Brace for tough times ahead

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Amid reports of destructive floods caused by recent typhoons and massive job losses brought about by the COVID-19 pandemic, Bangko Sentral ng Pilipinas Governor Benjamin Diokno said in an online press briefing that “preliminary data from July to September suggest that the worst is over.”

He cited as basis for his statement the country’s favorable balance of payments, higher foreign direct investments and increase in cash remittan­ces by overseas Filipino workers.

Following his line of thin­king, the country can look forward to the economy’s eventual recovery.

In effect, he debunked the assessment by some foreign and local financial analysts that the country’s economy is in for a hard ride in the next two or three years.

Diokno’s expression of optimism about the economy echoes earlier statements by the country’s economic managers and the Department of Trade and Industry.

In normal circumstances, the facts and figures Diokno cited to support his worst-is-over assessment should be a cause for joy in the country’s business circles.

Somehow, they indicate that foreign investors continue to have a favorable outlook on the Philippines and that there are sufficient foreign reserves to meet the country’s import requirements.

Using textbook economic standards, Diokno deserves a grade of “A” for his assessment. In financial lingo, it may be described as “marked to model.”

But whether or not it is realistic under the prevailing circumstances is a different story.

For owners of businesses that have closed shop and the millions of Filipinos who lost their jobs here and abroad due to the pandemic, the signs of economic recovery that Diokno mentioned is a big question mark.

Under the present situation when the government has yet to put in place a coherent business recovery program, they have scant reason to believe business would pick up or jobs would be available anytime soon.

For them, to use a street remark, it’s “dedma” (or who cares?). Those economic indicators would not make any significant difference in the condition they find themselves in at present and expect to be in the days to come.

Recall that in the past, when the government announced the gross national product (GNP) grew by, say, 6 or 7 percent, and the person on the street was asked about its effect on him or her, the usual response was either dedma or “wala” (nothing).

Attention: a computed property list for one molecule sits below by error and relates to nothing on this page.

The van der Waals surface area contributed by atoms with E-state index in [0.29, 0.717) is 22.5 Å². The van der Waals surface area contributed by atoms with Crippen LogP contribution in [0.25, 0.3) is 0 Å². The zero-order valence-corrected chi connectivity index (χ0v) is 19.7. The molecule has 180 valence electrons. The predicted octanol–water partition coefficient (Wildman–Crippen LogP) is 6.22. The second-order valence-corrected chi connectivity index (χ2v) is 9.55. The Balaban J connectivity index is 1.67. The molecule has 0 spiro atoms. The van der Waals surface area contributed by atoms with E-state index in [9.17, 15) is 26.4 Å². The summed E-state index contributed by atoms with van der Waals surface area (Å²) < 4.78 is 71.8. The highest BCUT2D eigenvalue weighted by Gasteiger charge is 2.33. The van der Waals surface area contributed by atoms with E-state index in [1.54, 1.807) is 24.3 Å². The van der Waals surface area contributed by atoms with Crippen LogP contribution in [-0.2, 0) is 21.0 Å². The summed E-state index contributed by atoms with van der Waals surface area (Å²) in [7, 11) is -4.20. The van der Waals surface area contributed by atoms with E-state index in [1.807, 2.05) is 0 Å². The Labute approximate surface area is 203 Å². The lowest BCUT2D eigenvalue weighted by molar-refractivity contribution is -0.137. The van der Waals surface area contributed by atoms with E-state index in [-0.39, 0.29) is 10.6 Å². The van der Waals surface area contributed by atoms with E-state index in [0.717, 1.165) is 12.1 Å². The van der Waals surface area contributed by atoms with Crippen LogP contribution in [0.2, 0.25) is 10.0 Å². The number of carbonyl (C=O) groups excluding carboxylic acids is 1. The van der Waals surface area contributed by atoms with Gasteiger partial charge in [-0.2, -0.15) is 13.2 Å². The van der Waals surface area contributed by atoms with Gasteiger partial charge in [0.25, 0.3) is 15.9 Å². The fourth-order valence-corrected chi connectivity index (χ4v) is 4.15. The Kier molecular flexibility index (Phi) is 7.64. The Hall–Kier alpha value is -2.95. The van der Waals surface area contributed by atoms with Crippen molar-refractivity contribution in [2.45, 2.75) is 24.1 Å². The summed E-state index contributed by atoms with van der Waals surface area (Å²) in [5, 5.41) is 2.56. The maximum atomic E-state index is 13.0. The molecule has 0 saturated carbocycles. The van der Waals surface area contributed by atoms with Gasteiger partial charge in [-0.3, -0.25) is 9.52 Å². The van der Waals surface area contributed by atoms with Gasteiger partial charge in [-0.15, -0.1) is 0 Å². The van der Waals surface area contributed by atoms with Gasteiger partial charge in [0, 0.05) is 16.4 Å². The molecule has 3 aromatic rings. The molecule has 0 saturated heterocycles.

The so called trickle down effect of GNP growths was, if at all, hardly felt by the C, D and E sectors of our society. The benefits of such “economic prosperity” were enjoyed mainly by the upper strata or the country’s 1 percent.

It should not come as a surprise if the sectors adversely affected by the pandemic adopts a similar dismissive or nonchalant attitude toward Diokno’s worst-is-over statement.

There is no question that in times of crisis, or when things seem to be in bad shape, statements that encourage hope or positivism help lift up the spirit.

But caution should be taken that those statements do not unduly minimize the problem or raise false expectations, otherwise they may result in complacency, lack of initiative and other similar consequences.

It is doubtful if the worst is really over for our economy. Not by a long shot. Things could get bad before they get any better. The pandemic is not yet over.

Although a vaccine for COVID-19 is reported to have met clinical tests, they may not be available anytime soon because the Philippines has to join the queue of countries that want to avail of it, too.

While the economic indicators cited by Diokno look favorable, there is no assurance they will, at the shortest time possible, result in the reopening of shuttered businesses or return to work of displaced workers and, going one step further, the creation of new job opportunities for new entrants in the job market.

Let’s not sugarcoat the situation we are in at present. Tough times lie ahead. Instead of giving false hopes, the people should be advised to brace for them and adopt the measures needed to meet them head on. INQ

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